The autumn hunting season opened on 1 September 2018 and will remain open until 31 January 2019.
Hunting is permitted on 40 species from land and 12 species at sea. Out of these, Turtle Dove (Gamiema) can only be hunted between 1 September 2018 and 30 September 2018. The overall bag limit for the autumn hunting season for Turtle Dove shall be 7,000.
For more detailed information about the days and times when hunting is permitted, and to know what is legal and illegal during the hunting season, click on the tabs below.
This year, in spring, hunting was supposedly permitted only for Quail, yet the chosen dates for the spring hunting season were specifically designed to coincide with peak Turtle Dove migration. Despite being a protected species that is recognised by the IUCN as vulnerable to extinction and currently exempt from spring hunting by a moratorium, the move in dates for the 2018 spring hunting season put migrating Turtle Doves at enormous risk from illegal hunting. You can read more about the 2018 spring hunting season by clicking here.
Every spring and autumn, Malta becomes a vital stepping stone for birds using this migratory route to move between European breeding and African wintering grounds and the islands act as a place to rest and regain fat supplies before continuing on these long and taxing journeys. Due to its strategic location on this key migration route, Malta has a long and impressive species list, totaling 389 species that have been recorded. Of these, over 170 occur with regularity on migration, in many cases in significant numbers. Scientific ringing studies carried out by BirdLife Malta since the 1960s have shown that birds from at least 48 countries use Malta during migration.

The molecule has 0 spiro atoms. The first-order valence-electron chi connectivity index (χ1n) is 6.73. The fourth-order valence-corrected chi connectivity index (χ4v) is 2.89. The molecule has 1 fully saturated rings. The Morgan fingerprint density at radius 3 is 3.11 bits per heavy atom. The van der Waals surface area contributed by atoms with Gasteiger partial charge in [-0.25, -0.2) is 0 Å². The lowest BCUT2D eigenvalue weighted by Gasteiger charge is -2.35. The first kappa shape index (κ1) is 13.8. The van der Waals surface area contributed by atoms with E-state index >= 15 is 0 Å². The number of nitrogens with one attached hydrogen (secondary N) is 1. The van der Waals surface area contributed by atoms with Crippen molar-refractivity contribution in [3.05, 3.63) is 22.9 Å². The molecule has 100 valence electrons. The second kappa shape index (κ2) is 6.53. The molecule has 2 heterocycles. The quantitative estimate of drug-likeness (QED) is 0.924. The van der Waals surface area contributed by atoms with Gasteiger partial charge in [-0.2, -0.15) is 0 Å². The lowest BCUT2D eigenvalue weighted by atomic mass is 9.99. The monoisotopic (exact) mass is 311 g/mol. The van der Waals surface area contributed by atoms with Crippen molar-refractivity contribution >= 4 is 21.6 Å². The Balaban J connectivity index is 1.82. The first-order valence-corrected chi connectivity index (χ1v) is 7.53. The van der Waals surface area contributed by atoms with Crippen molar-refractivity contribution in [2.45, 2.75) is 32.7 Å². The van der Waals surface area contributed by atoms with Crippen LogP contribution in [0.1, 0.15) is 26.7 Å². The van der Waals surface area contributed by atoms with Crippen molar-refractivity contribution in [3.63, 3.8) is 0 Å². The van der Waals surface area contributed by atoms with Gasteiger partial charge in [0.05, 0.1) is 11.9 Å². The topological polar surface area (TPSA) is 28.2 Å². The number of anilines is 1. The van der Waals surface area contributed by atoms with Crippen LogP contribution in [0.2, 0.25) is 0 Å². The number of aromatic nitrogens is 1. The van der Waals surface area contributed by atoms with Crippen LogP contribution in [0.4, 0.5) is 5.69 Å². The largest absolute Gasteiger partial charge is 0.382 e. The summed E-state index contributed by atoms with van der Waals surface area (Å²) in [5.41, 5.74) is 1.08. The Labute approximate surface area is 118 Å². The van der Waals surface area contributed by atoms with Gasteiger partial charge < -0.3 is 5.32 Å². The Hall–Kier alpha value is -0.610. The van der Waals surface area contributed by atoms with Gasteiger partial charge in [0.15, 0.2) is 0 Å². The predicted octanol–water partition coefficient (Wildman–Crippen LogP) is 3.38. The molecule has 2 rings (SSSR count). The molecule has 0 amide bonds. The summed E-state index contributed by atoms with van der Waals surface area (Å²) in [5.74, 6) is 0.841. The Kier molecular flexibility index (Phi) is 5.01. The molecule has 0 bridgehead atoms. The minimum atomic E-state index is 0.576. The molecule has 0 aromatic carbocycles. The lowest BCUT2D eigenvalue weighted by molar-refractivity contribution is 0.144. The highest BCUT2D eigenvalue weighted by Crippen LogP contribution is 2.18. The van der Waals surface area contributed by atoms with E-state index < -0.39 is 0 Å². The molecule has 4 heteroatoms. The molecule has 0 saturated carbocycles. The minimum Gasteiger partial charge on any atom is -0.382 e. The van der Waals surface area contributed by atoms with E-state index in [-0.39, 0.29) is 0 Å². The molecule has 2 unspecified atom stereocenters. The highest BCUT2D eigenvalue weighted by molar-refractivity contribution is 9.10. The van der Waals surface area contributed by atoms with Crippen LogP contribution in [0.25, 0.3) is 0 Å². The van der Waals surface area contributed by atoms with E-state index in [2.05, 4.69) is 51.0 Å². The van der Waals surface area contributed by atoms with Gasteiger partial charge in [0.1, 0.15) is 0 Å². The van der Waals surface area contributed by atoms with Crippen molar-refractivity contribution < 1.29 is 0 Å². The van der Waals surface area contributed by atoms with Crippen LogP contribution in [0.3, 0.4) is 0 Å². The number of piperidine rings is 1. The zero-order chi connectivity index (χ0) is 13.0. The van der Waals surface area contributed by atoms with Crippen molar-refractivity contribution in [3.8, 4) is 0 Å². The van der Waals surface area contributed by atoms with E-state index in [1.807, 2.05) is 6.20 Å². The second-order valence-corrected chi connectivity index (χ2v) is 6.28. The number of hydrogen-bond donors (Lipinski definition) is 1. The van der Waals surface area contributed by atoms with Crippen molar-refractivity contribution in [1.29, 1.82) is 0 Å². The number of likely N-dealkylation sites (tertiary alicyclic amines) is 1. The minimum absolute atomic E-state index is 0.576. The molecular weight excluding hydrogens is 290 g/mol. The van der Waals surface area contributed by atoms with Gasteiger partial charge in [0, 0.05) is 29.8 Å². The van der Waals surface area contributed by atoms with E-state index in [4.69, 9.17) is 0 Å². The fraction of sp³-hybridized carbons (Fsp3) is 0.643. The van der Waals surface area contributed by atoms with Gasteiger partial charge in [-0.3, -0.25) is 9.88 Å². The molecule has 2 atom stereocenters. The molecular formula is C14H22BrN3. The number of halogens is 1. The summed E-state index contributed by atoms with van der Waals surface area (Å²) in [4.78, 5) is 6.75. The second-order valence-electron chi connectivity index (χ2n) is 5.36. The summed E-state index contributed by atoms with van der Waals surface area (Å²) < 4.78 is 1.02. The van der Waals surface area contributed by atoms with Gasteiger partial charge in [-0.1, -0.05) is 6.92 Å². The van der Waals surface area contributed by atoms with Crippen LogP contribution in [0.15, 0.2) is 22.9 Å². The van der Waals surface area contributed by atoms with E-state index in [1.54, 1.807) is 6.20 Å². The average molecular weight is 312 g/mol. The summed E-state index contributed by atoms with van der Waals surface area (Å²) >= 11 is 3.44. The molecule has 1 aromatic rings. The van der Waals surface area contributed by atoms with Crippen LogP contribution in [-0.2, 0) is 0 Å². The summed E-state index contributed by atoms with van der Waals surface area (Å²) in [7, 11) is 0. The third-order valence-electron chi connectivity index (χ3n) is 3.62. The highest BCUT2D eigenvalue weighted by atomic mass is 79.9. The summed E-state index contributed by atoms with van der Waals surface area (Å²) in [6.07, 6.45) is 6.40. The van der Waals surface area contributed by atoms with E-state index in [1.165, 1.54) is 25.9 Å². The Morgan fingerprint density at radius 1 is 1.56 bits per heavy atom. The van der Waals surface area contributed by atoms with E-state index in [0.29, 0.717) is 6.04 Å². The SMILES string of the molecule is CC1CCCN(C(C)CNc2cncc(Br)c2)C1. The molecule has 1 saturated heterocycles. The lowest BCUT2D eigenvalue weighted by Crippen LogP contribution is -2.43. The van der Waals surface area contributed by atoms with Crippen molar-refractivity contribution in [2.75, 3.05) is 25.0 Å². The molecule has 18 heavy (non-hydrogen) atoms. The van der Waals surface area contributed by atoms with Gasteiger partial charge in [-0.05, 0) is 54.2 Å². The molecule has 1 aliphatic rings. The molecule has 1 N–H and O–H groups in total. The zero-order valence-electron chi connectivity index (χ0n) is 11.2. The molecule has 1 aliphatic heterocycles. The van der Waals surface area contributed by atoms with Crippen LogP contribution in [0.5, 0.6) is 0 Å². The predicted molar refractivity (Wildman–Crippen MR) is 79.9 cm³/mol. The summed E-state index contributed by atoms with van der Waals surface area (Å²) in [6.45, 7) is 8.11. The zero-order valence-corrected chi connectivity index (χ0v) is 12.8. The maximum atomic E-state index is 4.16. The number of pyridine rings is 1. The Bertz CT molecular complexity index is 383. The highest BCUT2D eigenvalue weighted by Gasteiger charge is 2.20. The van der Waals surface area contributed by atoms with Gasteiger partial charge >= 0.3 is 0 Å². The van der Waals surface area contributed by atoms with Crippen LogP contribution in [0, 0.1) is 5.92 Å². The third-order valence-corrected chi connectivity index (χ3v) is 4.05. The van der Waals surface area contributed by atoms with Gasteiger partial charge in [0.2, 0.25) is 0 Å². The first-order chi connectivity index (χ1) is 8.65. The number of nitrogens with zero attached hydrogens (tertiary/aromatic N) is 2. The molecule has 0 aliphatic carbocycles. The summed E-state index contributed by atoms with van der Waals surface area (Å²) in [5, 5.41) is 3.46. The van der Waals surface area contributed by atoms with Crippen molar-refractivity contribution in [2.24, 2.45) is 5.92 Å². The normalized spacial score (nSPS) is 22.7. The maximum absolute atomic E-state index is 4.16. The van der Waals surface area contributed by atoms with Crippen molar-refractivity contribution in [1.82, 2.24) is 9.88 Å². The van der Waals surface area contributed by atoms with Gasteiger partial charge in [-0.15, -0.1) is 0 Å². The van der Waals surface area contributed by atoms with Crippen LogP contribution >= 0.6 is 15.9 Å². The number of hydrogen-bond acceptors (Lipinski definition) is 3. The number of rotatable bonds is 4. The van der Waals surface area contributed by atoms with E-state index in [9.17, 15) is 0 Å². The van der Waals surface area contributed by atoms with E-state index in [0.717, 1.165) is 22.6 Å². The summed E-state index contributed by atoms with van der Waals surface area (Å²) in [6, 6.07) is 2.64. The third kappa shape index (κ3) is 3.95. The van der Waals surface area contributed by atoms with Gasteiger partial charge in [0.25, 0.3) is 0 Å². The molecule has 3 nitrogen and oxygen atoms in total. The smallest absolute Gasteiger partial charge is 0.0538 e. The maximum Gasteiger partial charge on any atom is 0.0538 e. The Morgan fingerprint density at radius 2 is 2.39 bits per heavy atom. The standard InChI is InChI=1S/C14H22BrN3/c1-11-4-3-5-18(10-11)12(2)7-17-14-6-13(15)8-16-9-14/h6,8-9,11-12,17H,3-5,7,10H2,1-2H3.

Malta also has an exceptionally high density of hunters and per square kilometre has the densest population of hunters in the European Union.
Illegal hunting is a widespread and serious problem, with poachers specifically targeting raptors (birds of prey) and Herons as well as rare migratory birds such as the Greater Flamingo, Black Stork and Eurasian Spoonbill, among others. This persecution reaches its peak during migration periods.
Furthermore, illegal hunting continues throughout the year and it is primarily due to this intense persecution that Malta has the dubious distinction of being the only country in Europe and the Mediterranean with no regularly breeding birds of prey. Species such as the Barn Owl and the Eurasian Jackdaw have become locally extinct with the last breeding pairs known to have been shot by hunters.
Since 2007, BirdLife Malta has been keeping a centralised database on illegal hunting and trapping incidents witnessed by BirdLife Malta staff, ornithologists, volunteers and members of the public known to the organisation. Other reports from unknown individuals and hearsay reports are not included in this database. An analysis of the database is published annually.
The hunting season is now open.
Any illegalities should be reported immediately to the Police on 119, and then to BirdLife Malta on 2134 7645/6 or on emergency (out of office hours) number 7925 5697.
The 2018 autumn hunting season is open from 1 September 2018 to 31 January 2019 (both days included).
If you witness or know about any illegal hunting it is important to first report to the Police, and then to BirdLife Malta.
BirdLife Malta: 2134 7645/6 or on emergency (out of office hours) number 7925 5697.